THE huge bin which dumped 10 tonnes of coal refuse onto the cabin of truck driver David Oldknow and killed him had malfunctioned at least once previously, an inquest heard yesterday.
Glebe Coroners Court heard how the ‘‘reject bin’’, which was programmed to pour the chitter in 10-tonne increments into trucks and trailers, had on at least one occasion released two loads within seconds of each other and before a truck driver could manoeuvre his rig into place.
Mr Oldknow, 59, was crushed to death when the chitter crashed onto the fibreglass cabin of his Kenworth truck in the early hours of February 18, 2009.
The experienced Singleton truck driver was subcontracting to Daracon, which had the contract to remove the chitter from the Xstrata-owned Ravensworth underground coalmine.
The inquest has heard that there was a range of safety procedures which needed to be ticked before truck drivers could use a remote control to open the hydraulic gates of the chute and allow the chitter to be unloaded.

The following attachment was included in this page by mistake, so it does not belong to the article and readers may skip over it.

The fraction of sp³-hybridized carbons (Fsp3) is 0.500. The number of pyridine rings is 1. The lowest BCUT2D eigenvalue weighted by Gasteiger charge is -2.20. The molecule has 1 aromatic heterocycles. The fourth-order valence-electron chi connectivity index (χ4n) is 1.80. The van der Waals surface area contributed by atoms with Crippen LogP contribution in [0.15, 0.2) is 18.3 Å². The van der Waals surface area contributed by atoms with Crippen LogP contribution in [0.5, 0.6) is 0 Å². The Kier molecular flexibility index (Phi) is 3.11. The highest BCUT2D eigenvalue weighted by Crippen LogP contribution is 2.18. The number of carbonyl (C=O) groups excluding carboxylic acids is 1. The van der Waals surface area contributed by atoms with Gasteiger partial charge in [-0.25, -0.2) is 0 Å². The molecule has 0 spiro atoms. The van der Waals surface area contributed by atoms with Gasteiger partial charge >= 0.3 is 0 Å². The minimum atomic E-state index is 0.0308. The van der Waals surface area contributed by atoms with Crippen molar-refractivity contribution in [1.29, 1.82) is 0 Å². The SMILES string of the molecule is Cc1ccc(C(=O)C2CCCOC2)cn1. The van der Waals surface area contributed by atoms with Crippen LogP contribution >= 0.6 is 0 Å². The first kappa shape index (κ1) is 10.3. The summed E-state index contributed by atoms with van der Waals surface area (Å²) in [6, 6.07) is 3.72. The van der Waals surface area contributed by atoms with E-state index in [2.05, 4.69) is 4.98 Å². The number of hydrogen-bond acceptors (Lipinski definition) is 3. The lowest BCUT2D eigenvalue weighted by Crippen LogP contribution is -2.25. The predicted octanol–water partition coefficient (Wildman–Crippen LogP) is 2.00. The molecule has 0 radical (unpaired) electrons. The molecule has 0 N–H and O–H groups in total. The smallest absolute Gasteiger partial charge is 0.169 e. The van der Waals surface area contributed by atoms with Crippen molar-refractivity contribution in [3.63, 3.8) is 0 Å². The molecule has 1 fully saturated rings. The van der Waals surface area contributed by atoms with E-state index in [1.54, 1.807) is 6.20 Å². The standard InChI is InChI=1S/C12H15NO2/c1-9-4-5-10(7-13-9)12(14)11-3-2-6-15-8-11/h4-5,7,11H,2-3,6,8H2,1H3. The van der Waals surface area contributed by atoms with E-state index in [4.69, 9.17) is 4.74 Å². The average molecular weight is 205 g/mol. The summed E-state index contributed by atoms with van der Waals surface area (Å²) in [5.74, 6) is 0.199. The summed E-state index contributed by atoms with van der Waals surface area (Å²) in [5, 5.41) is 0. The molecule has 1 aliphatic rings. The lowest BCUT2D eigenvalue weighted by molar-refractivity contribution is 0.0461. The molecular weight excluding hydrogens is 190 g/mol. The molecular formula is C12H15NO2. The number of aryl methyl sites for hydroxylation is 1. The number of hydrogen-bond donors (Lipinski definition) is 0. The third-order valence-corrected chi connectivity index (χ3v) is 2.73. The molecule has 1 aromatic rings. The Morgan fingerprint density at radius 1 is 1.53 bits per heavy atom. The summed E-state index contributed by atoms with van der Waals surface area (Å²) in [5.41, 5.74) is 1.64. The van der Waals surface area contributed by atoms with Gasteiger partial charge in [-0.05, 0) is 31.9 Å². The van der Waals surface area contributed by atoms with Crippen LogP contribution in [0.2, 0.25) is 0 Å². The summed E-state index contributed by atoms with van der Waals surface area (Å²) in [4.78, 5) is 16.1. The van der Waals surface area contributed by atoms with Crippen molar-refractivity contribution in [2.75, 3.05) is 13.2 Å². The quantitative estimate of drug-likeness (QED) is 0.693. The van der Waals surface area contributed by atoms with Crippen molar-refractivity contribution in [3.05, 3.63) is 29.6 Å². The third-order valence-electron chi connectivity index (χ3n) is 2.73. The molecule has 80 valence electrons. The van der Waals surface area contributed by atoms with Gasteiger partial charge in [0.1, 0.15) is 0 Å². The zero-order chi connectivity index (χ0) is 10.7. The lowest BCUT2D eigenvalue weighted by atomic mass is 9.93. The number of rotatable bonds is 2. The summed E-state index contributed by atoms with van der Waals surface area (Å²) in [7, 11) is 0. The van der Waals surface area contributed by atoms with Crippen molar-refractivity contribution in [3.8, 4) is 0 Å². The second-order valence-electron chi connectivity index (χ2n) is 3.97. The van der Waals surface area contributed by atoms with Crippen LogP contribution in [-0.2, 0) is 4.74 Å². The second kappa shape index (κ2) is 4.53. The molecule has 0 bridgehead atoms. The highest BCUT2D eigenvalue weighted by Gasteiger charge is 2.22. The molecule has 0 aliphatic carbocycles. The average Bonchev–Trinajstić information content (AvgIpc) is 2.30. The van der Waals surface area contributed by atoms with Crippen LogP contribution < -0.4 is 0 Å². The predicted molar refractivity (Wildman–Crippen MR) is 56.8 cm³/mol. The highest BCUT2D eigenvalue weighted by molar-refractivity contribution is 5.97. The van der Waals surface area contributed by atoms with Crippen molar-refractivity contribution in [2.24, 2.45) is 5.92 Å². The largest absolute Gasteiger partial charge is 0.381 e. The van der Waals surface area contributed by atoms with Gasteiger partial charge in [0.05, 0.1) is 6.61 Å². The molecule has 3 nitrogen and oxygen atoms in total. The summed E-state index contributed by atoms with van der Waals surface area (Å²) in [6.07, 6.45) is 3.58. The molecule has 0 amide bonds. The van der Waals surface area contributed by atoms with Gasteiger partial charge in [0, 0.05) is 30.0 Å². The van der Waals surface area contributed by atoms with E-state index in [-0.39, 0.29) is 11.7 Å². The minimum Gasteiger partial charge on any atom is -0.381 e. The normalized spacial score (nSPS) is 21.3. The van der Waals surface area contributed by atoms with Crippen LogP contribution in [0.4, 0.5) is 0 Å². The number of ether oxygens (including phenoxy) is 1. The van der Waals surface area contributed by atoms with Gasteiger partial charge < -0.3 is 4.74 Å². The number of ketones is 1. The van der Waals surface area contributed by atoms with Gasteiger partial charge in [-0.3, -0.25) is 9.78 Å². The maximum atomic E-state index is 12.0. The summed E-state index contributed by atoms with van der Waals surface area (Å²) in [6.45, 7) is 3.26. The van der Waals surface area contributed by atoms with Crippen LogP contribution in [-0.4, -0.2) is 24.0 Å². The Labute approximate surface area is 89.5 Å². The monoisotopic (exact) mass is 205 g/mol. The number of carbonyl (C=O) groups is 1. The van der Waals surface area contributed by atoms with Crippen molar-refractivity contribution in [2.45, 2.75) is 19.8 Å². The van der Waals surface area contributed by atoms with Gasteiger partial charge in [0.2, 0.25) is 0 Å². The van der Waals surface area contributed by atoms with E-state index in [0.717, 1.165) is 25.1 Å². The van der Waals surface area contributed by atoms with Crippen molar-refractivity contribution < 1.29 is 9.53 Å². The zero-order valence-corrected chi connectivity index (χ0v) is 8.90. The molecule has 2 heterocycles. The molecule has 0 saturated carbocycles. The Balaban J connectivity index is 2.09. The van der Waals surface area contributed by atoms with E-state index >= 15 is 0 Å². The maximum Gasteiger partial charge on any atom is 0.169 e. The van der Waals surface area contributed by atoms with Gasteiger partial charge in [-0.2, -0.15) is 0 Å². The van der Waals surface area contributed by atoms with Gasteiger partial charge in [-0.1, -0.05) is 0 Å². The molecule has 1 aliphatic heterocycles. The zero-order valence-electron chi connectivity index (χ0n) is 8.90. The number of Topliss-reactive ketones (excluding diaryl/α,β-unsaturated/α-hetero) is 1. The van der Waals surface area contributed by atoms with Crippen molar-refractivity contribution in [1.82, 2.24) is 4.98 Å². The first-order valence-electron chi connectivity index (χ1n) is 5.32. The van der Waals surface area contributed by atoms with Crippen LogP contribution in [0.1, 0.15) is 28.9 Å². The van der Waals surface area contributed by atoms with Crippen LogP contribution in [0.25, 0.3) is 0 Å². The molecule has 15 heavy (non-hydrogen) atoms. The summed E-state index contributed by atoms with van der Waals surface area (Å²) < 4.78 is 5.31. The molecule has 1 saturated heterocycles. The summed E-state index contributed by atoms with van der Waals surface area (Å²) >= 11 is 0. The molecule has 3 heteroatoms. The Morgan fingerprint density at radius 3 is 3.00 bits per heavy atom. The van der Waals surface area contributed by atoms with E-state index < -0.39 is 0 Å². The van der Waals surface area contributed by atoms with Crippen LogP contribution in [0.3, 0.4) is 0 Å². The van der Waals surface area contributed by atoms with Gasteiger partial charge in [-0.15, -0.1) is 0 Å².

It included passing stop and go traffic lights and three motion sensors which needed to be tripped before the load would be released.
The inquest, in front of Deputy State Coroner Scott Mitchell, has heard of several scenarios which could have caused the load to pour on top of Mr Oldknow, including malfunctions.
It also included the possibility that Mr Oldknow had driven slightly around the refuse chute to avoid highly corrosive liquid pouring from the bin before reversing his rig back into position.
Several truck drivers who worked on Mr Oldknow’s night shift, as well as the day shift supervisor, have told the inquest that dodging around the dropping liquid was a well-used practice to save their trucks and extra work.
Another truck driver, Greig Delaney, told the inquest yesterday how he had once parked his truck and dog trailer under the 500-tonne bin and tried to use a remote control to unload 10 tonnes of chitter when the electronics of the bin began but the hydraulics to open the chute failed.
Mr Delaney said when he tried again, the doors opened, tossing the 10 tonnes into his truck before almost immediately dumping another 10 tonnes before he could place his dog trailer in position.
The inquest continues.